When longtime Bed Bath & Beyond Inc. CEO Steven Temares finally left his post in May after pressure from activist investors, I wrote that it was a positive and overdue change. But I also warned not to cheer the departure too much, because it was just the beginning of what was likely to be a bumpy and occasionally ugly attempt at recovery for the home-goods giant.
The retailer’s Wednesday earnings report underscored that point. Comparable sales sank 6.6% from a year earlier in the first quarter, an even steeper decline than analysts had estimated and than its guidance had called for. To be fair, the sharp drop reflects a purposeful attempt to swallow bitter pills in order to save itself. The company deliberately shifted advertising spending out of the latest quarter, which may have weighed on traffic, and it’s making its notorious coupons scarcer in an effort to shore up profit.
Problem is, profitability didn’t improve. Gross margin in the quarter slipped from a year earlier to 34.5% and was at the low end of the guidance the company had put forward about three months ago. It was also lower than what Bed, Bath & Beyond recorded on this measure in the fourth quarter. In other words, it looks like the retailer all but donated market share to its competitors in the quarter without increasing the profit it earned on the sales it retained.
Bed Bath & Beyond is rightly culling less profitable items from its stores and working on improving its supply chain to help its bottom line; it should move as quickly as possible on those efforts. But this quarter’s results suggest it hasn’t quite figured out a part of its profit-padding plan that is more visible to customers – specifically, its efforts to revamp couponing. While fewer coupons were redeemed, it saw an increase in average coupon amount. Its Beyond+ Membership, which essentially functions as a perpetual 20% off coupon, also weighed significantly on gross margins.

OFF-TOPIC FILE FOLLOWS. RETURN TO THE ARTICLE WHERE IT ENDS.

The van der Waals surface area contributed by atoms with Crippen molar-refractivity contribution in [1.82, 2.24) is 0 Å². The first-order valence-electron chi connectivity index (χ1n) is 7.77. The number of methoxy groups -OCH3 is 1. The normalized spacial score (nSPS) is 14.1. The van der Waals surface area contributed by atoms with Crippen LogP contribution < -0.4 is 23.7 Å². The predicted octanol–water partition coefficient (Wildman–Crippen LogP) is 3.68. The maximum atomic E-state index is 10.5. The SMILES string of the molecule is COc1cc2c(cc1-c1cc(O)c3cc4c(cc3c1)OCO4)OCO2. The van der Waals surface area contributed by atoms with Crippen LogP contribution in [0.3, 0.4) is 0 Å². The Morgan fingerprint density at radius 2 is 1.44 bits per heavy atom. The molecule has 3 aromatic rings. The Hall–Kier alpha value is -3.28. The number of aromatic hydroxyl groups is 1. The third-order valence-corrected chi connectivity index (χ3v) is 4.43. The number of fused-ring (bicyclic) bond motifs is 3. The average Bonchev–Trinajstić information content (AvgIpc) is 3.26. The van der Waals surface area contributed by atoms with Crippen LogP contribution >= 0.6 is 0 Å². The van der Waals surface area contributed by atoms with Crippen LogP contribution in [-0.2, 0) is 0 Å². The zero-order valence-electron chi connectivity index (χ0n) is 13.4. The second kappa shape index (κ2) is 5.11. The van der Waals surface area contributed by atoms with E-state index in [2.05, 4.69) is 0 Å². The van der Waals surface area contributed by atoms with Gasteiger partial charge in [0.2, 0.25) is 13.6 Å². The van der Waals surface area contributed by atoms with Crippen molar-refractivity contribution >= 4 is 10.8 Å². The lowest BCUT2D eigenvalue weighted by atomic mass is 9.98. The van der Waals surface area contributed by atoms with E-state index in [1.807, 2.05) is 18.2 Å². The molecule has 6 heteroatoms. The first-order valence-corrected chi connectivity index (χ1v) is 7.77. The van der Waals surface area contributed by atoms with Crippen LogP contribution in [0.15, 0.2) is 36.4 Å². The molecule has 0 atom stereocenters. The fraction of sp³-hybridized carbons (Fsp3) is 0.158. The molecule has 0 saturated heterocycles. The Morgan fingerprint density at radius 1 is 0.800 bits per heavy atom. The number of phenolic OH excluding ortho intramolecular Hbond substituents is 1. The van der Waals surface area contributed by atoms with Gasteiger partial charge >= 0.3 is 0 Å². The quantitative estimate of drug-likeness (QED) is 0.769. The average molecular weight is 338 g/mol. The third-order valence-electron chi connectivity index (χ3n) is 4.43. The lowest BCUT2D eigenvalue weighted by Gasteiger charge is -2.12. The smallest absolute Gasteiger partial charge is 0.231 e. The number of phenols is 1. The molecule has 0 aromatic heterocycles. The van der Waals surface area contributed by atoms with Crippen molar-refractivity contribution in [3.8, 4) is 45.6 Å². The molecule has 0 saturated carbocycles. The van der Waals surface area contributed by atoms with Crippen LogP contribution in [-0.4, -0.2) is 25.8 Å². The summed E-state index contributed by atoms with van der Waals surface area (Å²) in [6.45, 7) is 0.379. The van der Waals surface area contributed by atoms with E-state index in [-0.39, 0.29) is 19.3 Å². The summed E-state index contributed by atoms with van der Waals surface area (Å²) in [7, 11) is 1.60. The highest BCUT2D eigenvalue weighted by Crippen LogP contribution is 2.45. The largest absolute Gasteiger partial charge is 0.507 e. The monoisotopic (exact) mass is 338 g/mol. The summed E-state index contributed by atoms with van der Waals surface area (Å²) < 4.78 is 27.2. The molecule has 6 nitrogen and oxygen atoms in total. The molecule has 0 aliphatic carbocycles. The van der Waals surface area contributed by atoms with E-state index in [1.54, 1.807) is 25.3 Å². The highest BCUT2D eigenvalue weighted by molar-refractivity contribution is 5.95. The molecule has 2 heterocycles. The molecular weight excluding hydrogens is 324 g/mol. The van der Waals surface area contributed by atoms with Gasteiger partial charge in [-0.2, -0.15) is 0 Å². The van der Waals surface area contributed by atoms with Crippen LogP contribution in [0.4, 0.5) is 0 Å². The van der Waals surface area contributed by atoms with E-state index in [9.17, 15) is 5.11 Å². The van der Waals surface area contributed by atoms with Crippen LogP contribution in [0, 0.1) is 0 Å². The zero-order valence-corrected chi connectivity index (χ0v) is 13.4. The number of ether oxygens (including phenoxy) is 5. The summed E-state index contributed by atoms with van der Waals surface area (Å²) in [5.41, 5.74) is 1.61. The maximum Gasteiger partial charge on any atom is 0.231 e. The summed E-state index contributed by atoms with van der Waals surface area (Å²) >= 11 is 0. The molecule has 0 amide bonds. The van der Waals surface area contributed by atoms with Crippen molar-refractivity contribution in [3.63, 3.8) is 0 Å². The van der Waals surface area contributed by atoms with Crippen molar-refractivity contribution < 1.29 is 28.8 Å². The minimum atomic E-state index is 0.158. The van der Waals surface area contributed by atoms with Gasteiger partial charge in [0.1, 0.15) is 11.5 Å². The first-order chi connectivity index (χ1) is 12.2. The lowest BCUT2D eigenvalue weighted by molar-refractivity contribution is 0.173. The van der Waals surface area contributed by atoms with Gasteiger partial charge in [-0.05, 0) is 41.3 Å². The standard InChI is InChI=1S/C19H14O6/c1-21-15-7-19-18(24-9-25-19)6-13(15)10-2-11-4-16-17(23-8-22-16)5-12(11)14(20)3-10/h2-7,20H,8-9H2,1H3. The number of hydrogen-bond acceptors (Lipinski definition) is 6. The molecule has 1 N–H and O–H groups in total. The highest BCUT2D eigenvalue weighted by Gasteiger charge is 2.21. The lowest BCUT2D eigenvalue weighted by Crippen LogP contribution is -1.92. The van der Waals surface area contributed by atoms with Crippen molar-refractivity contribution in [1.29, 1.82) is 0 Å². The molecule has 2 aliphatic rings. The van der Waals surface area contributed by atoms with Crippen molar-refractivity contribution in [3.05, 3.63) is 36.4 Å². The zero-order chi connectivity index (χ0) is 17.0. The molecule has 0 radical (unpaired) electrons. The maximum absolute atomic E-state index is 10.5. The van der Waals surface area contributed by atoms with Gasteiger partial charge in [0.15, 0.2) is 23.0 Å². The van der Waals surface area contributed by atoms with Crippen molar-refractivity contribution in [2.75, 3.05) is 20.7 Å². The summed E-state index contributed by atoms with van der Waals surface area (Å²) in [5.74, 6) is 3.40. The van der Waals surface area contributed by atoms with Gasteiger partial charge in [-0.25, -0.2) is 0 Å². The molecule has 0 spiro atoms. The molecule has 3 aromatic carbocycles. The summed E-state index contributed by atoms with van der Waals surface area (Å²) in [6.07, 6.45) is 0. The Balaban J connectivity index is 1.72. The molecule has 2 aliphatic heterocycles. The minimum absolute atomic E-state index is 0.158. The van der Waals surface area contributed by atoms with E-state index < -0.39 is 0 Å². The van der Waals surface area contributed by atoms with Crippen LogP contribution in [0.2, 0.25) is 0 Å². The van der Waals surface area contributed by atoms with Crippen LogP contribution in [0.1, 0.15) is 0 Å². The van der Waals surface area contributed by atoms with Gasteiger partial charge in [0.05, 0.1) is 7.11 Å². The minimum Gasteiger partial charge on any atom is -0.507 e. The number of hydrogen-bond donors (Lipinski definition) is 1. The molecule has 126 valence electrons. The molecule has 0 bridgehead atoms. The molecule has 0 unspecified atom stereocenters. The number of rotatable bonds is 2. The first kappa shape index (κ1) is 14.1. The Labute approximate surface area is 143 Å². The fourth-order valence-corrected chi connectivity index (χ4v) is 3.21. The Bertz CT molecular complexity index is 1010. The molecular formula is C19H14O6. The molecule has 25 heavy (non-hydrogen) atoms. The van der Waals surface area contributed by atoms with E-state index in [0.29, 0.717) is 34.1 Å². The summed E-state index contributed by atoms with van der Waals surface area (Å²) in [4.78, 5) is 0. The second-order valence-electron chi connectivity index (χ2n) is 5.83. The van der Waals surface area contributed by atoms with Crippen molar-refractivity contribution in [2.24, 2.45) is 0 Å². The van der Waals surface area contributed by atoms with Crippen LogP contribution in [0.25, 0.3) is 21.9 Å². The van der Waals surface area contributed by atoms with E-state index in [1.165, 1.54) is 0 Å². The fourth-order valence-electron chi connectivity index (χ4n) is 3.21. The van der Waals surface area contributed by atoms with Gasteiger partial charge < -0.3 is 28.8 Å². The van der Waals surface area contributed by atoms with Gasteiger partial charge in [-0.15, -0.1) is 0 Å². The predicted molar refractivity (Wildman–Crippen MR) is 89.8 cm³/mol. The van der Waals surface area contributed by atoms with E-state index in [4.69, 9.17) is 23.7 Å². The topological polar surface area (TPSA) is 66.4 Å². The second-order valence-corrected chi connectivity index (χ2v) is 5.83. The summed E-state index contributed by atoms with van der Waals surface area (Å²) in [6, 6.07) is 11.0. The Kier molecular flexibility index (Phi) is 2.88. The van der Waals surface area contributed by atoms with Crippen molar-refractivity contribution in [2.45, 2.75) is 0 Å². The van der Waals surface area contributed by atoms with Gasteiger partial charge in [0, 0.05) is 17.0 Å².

I’m not even sure Bed, Bath & Beyond is putting shoppers on a coupon diet in the right way. One of its tactics is to exclude certain items from those discounts, something I suspect simply confuses and frustrates customers.
I am in favor of Bed Bath & Beyond moving away from its desperate, tired discount strategy, but I’m not sure it should be so aggressive in doing so when it hasn’t yet given shoppers compelling, alternative reasons to come to Bed Bath & Beyond. Why not wait until it has widely rolled out remodels that could make its stores less cluttered and easier to navigate?
Bed Bath & Beyond was already struggling to draw traffic, but I worry now it has dug a hole for itself that is going to be hard to climb out of.
It appears its interim leaders may have come to the same conclusion that I have. While the company under Temares had repeatedly stressed a “bias” toward improving profitability over near-term sales, interim CEO Mary Winston said in Wednesday’s press release that one of four key near-term priorities is “stabilizing and driving top-line growth.”
I think that’s the right call. Another priority she called out was reviewing the company’s portfolio of retail brands, a move I’ve long argued would be constructive for a turnaround. The Bed Bath & Beyond empire consists of a motley crew of stores, and I think it’d be better off dumping some of them to focus on the main business.
The company has yet to name a permanent successor to Temares. But at least these latest priorities hint that the current leadership is willing to break from his failing ways.
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Sarah Halzack is a Bloomberg Opinion columnist covering the consumer and retail industries. She was previously a national retail reporter for the Washington Post.
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